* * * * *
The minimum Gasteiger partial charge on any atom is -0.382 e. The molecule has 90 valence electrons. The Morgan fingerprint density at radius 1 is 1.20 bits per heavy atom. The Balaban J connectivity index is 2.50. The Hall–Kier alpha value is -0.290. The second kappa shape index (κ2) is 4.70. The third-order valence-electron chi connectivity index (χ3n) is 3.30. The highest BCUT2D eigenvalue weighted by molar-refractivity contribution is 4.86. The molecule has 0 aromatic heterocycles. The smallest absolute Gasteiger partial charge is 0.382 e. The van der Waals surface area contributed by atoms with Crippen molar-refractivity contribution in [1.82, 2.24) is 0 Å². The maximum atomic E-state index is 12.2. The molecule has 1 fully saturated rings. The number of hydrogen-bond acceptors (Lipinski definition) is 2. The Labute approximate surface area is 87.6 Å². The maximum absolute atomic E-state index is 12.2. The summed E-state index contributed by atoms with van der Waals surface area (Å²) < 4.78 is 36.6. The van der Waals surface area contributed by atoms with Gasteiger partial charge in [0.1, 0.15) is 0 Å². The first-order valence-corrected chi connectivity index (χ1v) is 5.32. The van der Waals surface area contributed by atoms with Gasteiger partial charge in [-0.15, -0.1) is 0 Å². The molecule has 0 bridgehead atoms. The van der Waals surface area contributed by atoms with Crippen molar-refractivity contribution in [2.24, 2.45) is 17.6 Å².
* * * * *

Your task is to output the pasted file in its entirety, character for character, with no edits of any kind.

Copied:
The minimum Gasteiger partial charge on any atom is -0.382 e. The molecule has 90 valence electrons. The Morgan fingerprint density at radius 1 is 1.20 bits per heavy atom. The Balaban J connectivity index is 2.50. The Hall–Kier alpha value is -0.290. The second kappa shape index (κ2) is 4.70. The third-order valence-electron chi connectivity index (χ3n) is 3.30. The highest BCUT2D eigenvalue weighted by molar-refractivity contribution is 4.86. The molecule has 0 aromatic heterocycles. The smallest absolute Gasteiger partial charge is 0.382 e. The van der Waals surface area contributed by atoms with Crippen molar-refractivity contribution in [1.82, 2.24) is 0 Å². The maximum atomic E-state index is 12.2. The molecule has 1 fully saturated rings. The number of hydrogen-bond acceptors (Lipinski definition) is 2. The Labute approximate surface area is 87.6 Å². The maximum absolute atomic E-state index is 12.2. The summed E-state index contributed by atoms with van der Waals surface area (Å²) < 4.78 is 36.6. The van der Waals surface area contributed by atoms with Gasteiger partial charge in [0.1, 0.15) is 0 Å². The first-order valence-corrected chi connectivity index (χ1v) is 5.32. The van der Waals surface area contributed by atoms with Gasteiger partial charge in [-0.15, -0.1) is 0 Å². The molecule has 0 bridgehead atoms. The van der Waals surface area contributed by atoms with Crippen molar-refractivity contribution in [2.24, 2.45) is 17.6 Å².